Hunting and Fishing
Western Indiana and Eastern Illinois provides some of the best hunting and fishing in North America. Hunting game includes: Whitetail deer, turkey, fur bearers and water foul hunting being the most popular. Game fish include: Bass, Bluegill, Crappie, Catfish and much more. Every community in the Wabash Valley area has large number of hunting and fishing enthusiasts providing several competitive hunting supply stores and hunting locations.
In addition Indiana is one of the least regulated states for hunting and gun laws. Providing more hunting options and longer hunting seasons.
A Brief History of Hunting
Hunting game for food, clothing and shelter is a big part of the story of the human race. It predates the human civilization we know today in many ways. There are many discoveries that are being made that confirm that notion. An Asian fossilized spearhead discovered recently was dated at over 16,000 years old, for example. There is also evidence that we used larger animals for food almost two million years ago.
The earliest form of hunting involved, as far as the experts can tell, involved weapons like spears or bow and arrows shot from a distance. Believe it or not, our ancestors caught their food using the same method we use to catch the bus to work when we’re late. We ran after it. Before he learned to use long range weapons, early man had no other way of catching his dinner than being persistent and wearing it down over a long trek, sometimes even in the oppressive midday heat. Some early hunters would chase antelope over 20 miles in heat over 100 degrees. Persistence hunting would be the order of the day. African hunters would chase a Kudu, which is an early version of the antelope, by startling the animal so it ran away. They would chase the beast at a fast pace, and, while the faster Kudu would always be further ahead, the hunters would catch up to it when it took time to rest in the shade. The hunter would eventually finish the animal off with a spear, but not until he was at close range. This type of hunting is still practiced in Southern Africa.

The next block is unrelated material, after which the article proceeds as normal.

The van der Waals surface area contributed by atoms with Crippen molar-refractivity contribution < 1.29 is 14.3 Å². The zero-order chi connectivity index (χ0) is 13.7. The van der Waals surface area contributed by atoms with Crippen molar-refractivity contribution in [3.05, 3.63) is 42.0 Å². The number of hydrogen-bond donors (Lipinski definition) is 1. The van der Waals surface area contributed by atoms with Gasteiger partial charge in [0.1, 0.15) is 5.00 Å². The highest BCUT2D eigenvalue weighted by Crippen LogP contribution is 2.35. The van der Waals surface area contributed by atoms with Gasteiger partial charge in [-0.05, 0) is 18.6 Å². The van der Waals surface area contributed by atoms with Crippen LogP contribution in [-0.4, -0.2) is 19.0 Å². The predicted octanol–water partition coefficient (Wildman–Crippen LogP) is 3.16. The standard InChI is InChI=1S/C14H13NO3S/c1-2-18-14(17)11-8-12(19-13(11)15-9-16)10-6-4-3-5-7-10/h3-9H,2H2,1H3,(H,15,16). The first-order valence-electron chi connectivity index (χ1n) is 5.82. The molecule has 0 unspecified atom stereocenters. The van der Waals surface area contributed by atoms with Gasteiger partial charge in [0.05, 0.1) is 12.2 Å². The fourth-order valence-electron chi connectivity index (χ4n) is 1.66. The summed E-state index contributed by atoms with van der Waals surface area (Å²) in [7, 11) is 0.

With changes in human society, hunting evolved. As we began to grow our own food and keep animals, hunting became a specialized task. Not just the traditional masculine endeavour anymore, hunting became a specific duty with tradesmen acquiring precise training. The other trend was hunting becoming the sport and leisure domain of the upper classes. It was here that the English word ‘game’ became common.
Hunting has had other effects on our modern society as well. Various animals have been used to aid the hunter, but none has become as important to us as the dog. The use of the ancestors of the wolf to retrieve prey and be our loyal companions has set the dog apart. Its domestication, which took thousands of years, is considered a remarkable accomplishment. The tie between hunting man and dog goes so far back that the very word for hunting in ancient Greek is derived from the word dog.